New Hampshire legalized marijuana for medical purposes in 2013, but bills to legalize marijuana for recreational use have not passed the legislature. However, a majority of Granite Statersgspfinal2 support legalizing recreational marijuana in New Hampshire and have for several years. Currently, 62% support legalizing marijuana for recreational use (41% strongly and 21% somewhat), 30% oppose (19% strongly and 11% somewhat) and 8% are neutral or unsure.
If marijuana were legalized in the Granite State, a majority of New Hampshire residents (72%) approve of selling it at licensed retail outlets and taxing it, similar to how alcohol is sold (52% strongly and 20% somewhat), only 24% disapprove of this idea (18% strongly and 6% somewhat), 1% are neutral and 3% are unsure.
The full poll can be found here.
In 2015, a bill that would have significantly reduced penalties for marijuana possession passed the House by a huge 297-67 margin. Unfortunately, the bill was tabled at the end of the legislative session. Supporters are hoping that a similar bill can be passed this year after the House killed legislation that would have regulated marijuana like alcohol in February.

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Research

Study: Marijuana Use Does Not Cause Anxiety or Depression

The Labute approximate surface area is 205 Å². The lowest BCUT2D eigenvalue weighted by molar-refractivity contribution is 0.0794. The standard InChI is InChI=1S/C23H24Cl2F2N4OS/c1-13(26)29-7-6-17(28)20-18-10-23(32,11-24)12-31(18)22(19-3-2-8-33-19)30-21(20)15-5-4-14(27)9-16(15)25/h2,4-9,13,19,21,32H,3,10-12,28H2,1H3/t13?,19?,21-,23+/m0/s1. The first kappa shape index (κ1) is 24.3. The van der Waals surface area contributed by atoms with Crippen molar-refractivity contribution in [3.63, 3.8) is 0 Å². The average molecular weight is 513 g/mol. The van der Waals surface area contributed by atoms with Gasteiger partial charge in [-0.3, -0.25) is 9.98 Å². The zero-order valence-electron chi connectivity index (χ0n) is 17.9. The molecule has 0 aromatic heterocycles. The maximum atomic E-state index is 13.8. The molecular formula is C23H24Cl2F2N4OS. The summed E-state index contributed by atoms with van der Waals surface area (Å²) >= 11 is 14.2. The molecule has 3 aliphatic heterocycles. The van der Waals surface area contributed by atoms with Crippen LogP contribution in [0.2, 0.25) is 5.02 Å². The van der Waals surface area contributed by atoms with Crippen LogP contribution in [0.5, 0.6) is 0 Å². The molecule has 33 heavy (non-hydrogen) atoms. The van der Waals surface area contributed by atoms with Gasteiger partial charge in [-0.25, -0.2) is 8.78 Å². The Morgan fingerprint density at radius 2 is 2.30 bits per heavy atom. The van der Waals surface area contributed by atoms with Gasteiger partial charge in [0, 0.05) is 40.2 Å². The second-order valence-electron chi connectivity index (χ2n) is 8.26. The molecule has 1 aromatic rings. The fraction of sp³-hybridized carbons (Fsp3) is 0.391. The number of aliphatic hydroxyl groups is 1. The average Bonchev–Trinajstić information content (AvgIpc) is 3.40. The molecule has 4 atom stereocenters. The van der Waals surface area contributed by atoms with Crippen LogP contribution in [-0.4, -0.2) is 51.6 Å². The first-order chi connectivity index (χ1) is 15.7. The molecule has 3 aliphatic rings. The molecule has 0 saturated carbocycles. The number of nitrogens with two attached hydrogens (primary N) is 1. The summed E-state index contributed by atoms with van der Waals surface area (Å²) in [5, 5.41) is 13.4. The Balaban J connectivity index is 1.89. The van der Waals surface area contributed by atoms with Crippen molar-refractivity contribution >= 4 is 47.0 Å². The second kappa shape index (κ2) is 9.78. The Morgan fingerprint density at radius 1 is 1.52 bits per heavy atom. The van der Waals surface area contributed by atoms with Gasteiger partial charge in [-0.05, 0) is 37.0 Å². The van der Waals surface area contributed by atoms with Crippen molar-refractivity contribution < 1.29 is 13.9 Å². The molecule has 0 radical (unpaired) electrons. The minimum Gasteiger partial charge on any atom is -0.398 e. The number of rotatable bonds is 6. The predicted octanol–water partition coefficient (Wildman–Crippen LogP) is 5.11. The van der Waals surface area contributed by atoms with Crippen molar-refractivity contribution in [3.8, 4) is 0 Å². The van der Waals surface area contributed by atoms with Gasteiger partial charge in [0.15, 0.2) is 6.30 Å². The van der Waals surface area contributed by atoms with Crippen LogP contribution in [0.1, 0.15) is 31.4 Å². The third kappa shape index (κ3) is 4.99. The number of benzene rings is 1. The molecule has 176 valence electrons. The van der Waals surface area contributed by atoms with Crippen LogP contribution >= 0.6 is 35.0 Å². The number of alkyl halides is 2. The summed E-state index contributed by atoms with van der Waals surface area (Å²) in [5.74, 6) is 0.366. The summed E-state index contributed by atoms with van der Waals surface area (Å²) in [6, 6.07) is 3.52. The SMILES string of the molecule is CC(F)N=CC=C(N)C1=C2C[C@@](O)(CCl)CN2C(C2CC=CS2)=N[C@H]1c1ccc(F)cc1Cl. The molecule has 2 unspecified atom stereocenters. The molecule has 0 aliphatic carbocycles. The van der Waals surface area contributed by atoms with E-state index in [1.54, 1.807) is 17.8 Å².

February 18th, 2016 3 Comments Marijuana Policy Project

Yet another study has been released that counters long-held beliefs about the dangers associated with marijuana use.

Washington Post reports:

New research published today in the journal JAMA Psychiatry found that using marijuana as an adult is not associated with a variety of mood and anxiety disorders, including depression and bipolar disorder.

This is a challenge to some previous research which has shown that marijuana use is associated with depression and anxiety.

The researchers examined the records of nearly 35,000 U.S. adults who participated in the National Epidemiologic Survey on Alcohol and Related Conditions. They examined the prevalence of marijuana use among the study participants in 2001 and 2002, then checked on the participants’ rates of mental-health problems three years later in 2004 and 2005.

After controlling for a variety of confounding factors, such as socio-demographic characteristics, family history and environment, and past and present psychiatric disorders, the study found that “cannabis use was not associated with increased risk for developing mood or anxiety disorders.”

The new study adds to prior research discrediting the connection between marijuana and common mental-health disorders. And it’s important, because much of the federal government’s current literature on marijuana includes claims about links between marijuana and depression that are inaccurate in light of the latest findings.

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Prohibition, Research

Legal Colorado Marijuana Market Hurting Drug Cartels

February 2nd, 2016 No Comments Marijuana Policy Project